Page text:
Zhang Jiuling: "Brooding on Circumstance: Poem 1" (From Chinese)

The first of a suite of four, this poem (like similarly-titled poems by other authors) uses extended metaphor as a kind of code to talk about politics. Though this poem stands perfectly well on its own as a work of art, I've given a paraphrased interpretation of that code after the footnotes.

Brooding on Circumstance: Poem 1
By Zhang Jiuling
Translated by A.Z. Foreman
Click to hear me recite it in modern Mandarin pronunciation
Click to hear me recite it in my version of educated Medieval Chinese pronunciation

A swan 1 on its own comes flying inland
Too lofty to prey on ponds of the weak,
And sees askance two lavish kingfishers2
Nesting proud on a pearl-tree's3 peak:
Atop their treasure-tree, high as if mighty,
When don't they fear the bronze bullets'4 flight?
For wearers of wealth are worn down in the crosshairs
And grandeur will crowd the gods to spite.
 

And I now roam far beyond rage of men's eyes.
So what shall the fowl-hunter's heart now prize?


Notes:
1- Though the Chinese word here used referred at the time to any large wild goose, the creature he clearly had in mind (probably anser cygnoides ferus, the wild swan-goose, or else perhaps some similar species hunted to extinction long before the modern era) was a migratory, solitary bird associated with the south, a place which, like the "Wild West" of American history, had somewhat romanticizing overtones of the half-civilized and unknown.
2- Kingfishers were thought of as regal birds, with their bright plumage, and connoted opulence and splendor. As birds of southern China, they could easily become associated with the pearl-tree of the subsequent line.
3- The pearl-tree: a tree of legend whose branches grew pearls. It is first mentioned in the 山海經 Shānhǎi Jīng ("On Mountains and Seas"), a book from the Warring States Period, which contains a mythological description of China's geography.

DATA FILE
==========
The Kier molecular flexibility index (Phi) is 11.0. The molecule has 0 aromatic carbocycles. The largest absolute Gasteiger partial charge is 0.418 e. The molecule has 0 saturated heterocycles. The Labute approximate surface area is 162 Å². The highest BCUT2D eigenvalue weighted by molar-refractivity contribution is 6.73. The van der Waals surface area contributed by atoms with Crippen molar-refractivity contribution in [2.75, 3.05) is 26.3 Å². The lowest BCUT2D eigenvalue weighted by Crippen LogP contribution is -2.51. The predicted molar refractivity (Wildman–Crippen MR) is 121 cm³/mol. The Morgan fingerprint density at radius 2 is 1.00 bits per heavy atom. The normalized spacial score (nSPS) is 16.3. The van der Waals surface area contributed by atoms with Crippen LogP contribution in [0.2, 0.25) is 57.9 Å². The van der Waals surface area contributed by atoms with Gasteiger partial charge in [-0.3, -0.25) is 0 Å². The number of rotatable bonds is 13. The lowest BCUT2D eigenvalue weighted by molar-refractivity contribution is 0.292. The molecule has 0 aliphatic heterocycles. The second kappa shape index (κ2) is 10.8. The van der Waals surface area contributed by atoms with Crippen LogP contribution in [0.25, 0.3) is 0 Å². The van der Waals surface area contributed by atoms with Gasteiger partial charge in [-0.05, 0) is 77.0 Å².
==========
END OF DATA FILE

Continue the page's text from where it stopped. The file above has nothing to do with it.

4- "Bronze bullets": 金丸 jīnwán "metal balls" i.e. pellets fired from a 彈弓 dàngōng or "bullet-bow", a crossbow-like device designed to shoot pellets rather than arrows, especially popular among bird-hunters. (Most translators seem to be under the impression that these projectiles are fired from a simple sling, a situation possibly exacerbated by the fact that 彈弓 dàngōng has come to mean "slingshot" in modern Chinese.)

Paraphrase:

I came to the imperial court from the rural places of the south, a man with no political connections, and no designs to rise to affluence at the expense of others. There, I found a pair of courtly social climbers (political enemies, Li Linfu and Niu Xianke) from prestigious families, in positions of affluence and power. Being so visible in the eyes of the political world, they go in constant terror of plots against them. For the more successful one is at the court, the more one attracts the envy of competitors. Likewise, the greater one's power, the more likely the Emperor himself is to feel threatened. But now that I am in exile, and far from the intrigues of court, I myself, unlike them, am no longer at risk of assassination.

The Original:

(Medieval Chinese transcribed using David Branner's anti-reconstruction)

Han Characters 

感遇  
張九齡

孤鴻海上來,
池潢不敢顧;
側見雙翠鳥,
巢在三珠樹。
矯矯珍木巔,
得無金丸懼?
美服患人指,
高明逼神惡。
今我遊冥冥,
弋者何所慕?
Medieval Chinese 

kám1a ngùo3c
trang3 kóu3b leing4

kuo1 ghung1b héi1a dzyàng3 lei1a
dri3b ghwang1 pet3a kám1b kùo1
tsrek3 kàn4 srong2 tshwì3c táu4
dzrau2 dzèi1a sam1b tsyuo3c dzyùo3c 
káu3x káu3x tren3b muk1b tan4
tek1 muo3c kem3x ghwan1 gùo3c
3cx buk3b ghwàn2a nyen3b tsyí3c
kau1 meing3a pek3 zyen3b ùo1
kem3x ngé1 you3b meing4 meing4
yek3 tsyá3 ghe1 srúo3b mùo1
Modern Chinese 

Gǎn yù  
Zhāng jiǔ líng 

Gū hóng hǎi shàng lái,  
chí huáng bù gǎn gù 
Cè jiàn shuāng cuì niǎo,  
cháo zài sān zhū shù. 
Jiǎo jiǎo zhēn mù diān,  
dé wú jīn wán jù? 
Měi fú huàn rén zhǐ,  
gāo míng bī shén wù. 
Jīn wǒ yóu míng míng,  
yì zhě hé suǒ mù? 

1 comment:

  1. Zhang Jiuling is one of my great great great...grandparents. I'm ashamed to say I grew up in a Western country without ever learning traditional Chinese and have yet to read much of his works. Thank you for this :)

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